How much Social Security is worth to you, and why you need to know now
Jack Bogle, the founder of the Vanguard Group, used to suggest that investors think of Social Security as if it was a bond they had bought and paid for.
The idea, he said, was to act as if that money was in your bond portfolio, generating income in the future, and to base your planning around it.
Bogle advocated subtracting your age from 100 and making the result the stock portion of an investment portfolio; leaving Social Security out of the bond portion would make a portfolio too conservative even for him, and Jack was a conservative investor.
While millions of investors follow Bogle’s advice on investing using index funds – he created the first while at Vanguard – the truth is that most people have no clue how to value Social Security as an asset.
While that hurts the accuracy of their planning, it hasn’t hurt their finances, as Social Security has delivered on its promises.
But now, for the first time in my professional career, my standard reassurance that “Social Security will be there for you when your time comes” feels shaky.
I’m not going partisan here; I’m opposed to any legislation that threatens Social Security regardless of who proposes it or which political party they’re from. I was unhappy when President Obama enacted temporary Social Security tax cuts for two years.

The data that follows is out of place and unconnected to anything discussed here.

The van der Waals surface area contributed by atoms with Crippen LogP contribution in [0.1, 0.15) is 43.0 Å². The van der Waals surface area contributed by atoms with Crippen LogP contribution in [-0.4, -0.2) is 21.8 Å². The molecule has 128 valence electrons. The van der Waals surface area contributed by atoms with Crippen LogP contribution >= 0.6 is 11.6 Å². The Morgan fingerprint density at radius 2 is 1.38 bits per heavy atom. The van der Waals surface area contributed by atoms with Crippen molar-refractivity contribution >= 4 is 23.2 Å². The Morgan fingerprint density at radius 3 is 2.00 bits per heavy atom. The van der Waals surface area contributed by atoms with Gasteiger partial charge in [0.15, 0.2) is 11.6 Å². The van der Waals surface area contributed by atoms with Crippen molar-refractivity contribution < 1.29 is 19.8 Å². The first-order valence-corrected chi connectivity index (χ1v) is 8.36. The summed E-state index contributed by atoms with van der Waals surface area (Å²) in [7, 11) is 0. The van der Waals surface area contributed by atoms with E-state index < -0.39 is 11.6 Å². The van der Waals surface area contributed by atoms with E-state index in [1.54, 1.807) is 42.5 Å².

Given the current rhetoric, however, it’s incumbent on individuals to know what is personally at stake if Social Security is permanently impacted or altered by potential actions now on the table.
Among the orders President Trump issued last weekend was a memorandum suspending the payroll tax through the end of 2020 (payments of the taxes are deferred, not eliminated). The President has said that if he gets re-elected in November, he plans to extend the deferral; if he ultimately can make a payroll tax cut permanent, it would dramatically impact how Social Security is funded.
Mind you, the President can’t actually cut the payroll tax by executive order; that requires actual legislation.
Deferring collections means most employers will still owe the money down the line; they’re likely to put it in escrow. If those monies ultimately get paid in, this turns into a nonevent. (It’s worth noting that most economists don’t believe a payroll tax cut actually helps workers disadvantaged by the coronavirus pandemic, since the worst off have lost jobs and aren’t collecting payroll checks.)
But if President Trump wins reelection in November and ultimately finds a way to cancel those tax obligations, it would have a big impact on Social Security (and Medicare).
If he can take it a step further and eliminate the Social Security tax – a move he has said he favors – Social Security is permanently changed.
It would go from a program with a dedicated payroll tax and a $3 trillion trust fund to just another government funding program, making it vulnerable to political pressures.
Social Security takes in less than it pays out right now, but it is set up and structured so that it’s not part of the federal budget deficit.